Measuring Tips for Compression Sleeves
When to take the measurements
The edema must be at its most reduced state. This is often found first thing in the morning or at the end of treatment.
When to measure for a Made to Measure garment
Measure for a made-to-measure garment after determining that an arm will be too large or too small for a standard size. To resolve this, you must take the standard measurements to the right and compare them to a ready-to-wear size chart.
How to take length measurements
Length measurements should be taken at each circumference. It would help if you marked the arm with a non-permanent, non-toxic marker at each circumference measurement. The length measurement is then taken from point ‘c’ along the inside of the arm to each circumference point.
Circumference point ‘c’ is the area of greatest compression and, therefore, the most crucial point. This measurement is found distally on the arm where the wrist meets the hand. One should find the smallest circumference at this point.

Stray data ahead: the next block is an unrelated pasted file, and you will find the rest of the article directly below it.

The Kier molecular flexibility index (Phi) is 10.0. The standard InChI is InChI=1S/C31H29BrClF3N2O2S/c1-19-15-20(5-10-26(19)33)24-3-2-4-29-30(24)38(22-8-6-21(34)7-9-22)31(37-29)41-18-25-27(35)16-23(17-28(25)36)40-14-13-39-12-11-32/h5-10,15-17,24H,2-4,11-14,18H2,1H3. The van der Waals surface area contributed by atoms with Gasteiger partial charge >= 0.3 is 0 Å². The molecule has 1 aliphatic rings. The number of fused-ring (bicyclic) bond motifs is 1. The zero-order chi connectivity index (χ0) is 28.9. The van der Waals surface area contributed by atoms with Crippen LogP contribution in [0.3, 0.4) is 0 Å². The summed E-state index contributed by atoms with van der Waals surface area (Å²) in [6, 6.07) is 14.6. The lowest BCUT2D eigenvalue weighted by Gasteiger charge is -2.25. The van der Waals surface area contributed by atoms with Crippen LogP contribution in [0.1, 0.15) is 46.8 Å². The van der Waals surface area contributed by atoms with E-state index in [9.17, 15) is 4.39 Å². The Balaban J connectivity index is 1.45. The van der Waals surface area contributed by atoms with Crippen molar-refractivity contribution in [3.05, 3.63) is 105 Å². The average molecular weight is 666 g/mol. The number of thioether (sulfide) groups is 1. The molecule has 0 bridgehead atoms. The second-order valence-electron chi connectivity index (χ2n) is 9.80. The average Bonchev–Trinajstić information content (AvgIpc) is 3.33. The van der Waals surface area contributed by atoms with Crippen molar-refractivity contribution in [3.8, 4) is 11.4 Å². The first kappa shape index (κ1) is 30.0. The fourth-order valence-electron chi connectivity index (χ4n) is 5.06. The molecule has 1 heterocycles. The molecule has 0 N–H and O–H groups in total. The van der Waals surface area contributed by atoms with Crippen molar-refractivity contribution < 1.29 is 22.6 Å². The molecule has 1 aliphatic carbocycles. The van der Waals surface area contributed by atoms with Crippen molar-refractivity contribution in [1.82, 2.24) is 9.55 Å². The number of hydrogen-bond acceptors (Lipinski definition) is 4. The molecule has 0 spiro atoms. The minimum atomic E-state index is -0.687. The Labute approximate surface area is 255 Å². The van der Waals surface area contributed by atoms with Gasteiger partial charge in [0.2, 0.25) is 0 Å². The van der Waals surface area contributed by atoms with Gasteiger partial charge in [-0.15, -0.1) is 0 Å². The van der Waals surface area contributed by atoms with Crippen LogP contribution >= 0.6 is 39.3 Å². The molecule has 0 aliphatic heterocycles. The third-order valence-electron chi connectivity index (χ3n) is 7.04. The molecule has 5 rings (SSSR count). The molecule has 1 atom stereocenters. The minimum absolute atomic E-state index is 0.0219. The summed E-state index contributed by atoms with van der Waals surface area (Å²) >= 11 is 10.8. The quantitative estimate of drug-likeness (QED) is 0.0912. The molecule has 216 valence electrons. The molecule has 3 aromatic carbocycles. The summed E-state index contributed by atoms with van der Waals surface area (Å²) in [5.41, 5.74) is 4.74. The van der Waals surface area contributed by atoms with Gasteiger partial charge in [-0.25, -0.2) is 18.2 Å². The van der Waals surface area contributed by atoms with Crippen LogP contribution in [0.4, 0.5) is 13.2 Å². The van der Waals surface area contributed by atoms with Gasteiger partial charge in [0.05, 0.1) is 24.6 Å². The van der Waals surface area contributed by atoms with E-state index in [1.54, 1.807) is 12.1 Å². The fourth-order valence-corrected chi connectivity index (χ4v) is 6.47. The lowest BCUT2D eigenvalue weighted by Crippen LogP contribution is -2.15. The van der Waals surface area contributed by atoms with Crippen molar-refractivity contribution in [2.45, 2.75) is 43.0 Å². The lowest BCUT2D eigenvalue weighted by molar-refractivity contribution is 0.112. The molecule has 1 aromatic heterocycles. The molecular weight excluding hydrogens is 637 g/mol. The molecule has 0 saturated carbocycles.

Circumference point ‘c1’ is taken 6cm from point “c”
Circumference point ‘d’ is the mid-point between the wrist and the elbow.
Circumference point ‘e’ is found in the middle of the elbow.
Circumference point ‘f’ is found across the biceps in the middle of the upper arm.
Circumference point ‘g’ is taken around the upper arm at the axilla. Place a book up into the armpit area to ease in determining this point. Point ‘g’ on the arm will be even with the top of the book.
Circumference point ‘h’ is a vertical measurement taken from the axilla over the shoulder. For ease in determining this point, keep the book used in point ‘g’ in place and follow a vertical line up over the shoulder.
Circumference point ‘i’ is taken from the top of the shoulder (point ‘h’) across the chest, down around the opposite axilla and returning to point ‘h’. The positioning of this strap can vary depending on how the patient prefers to wear the garment.
Length ‘g-h’ is taken on the outside of the arm from point ‘g’ up to point ‘h’.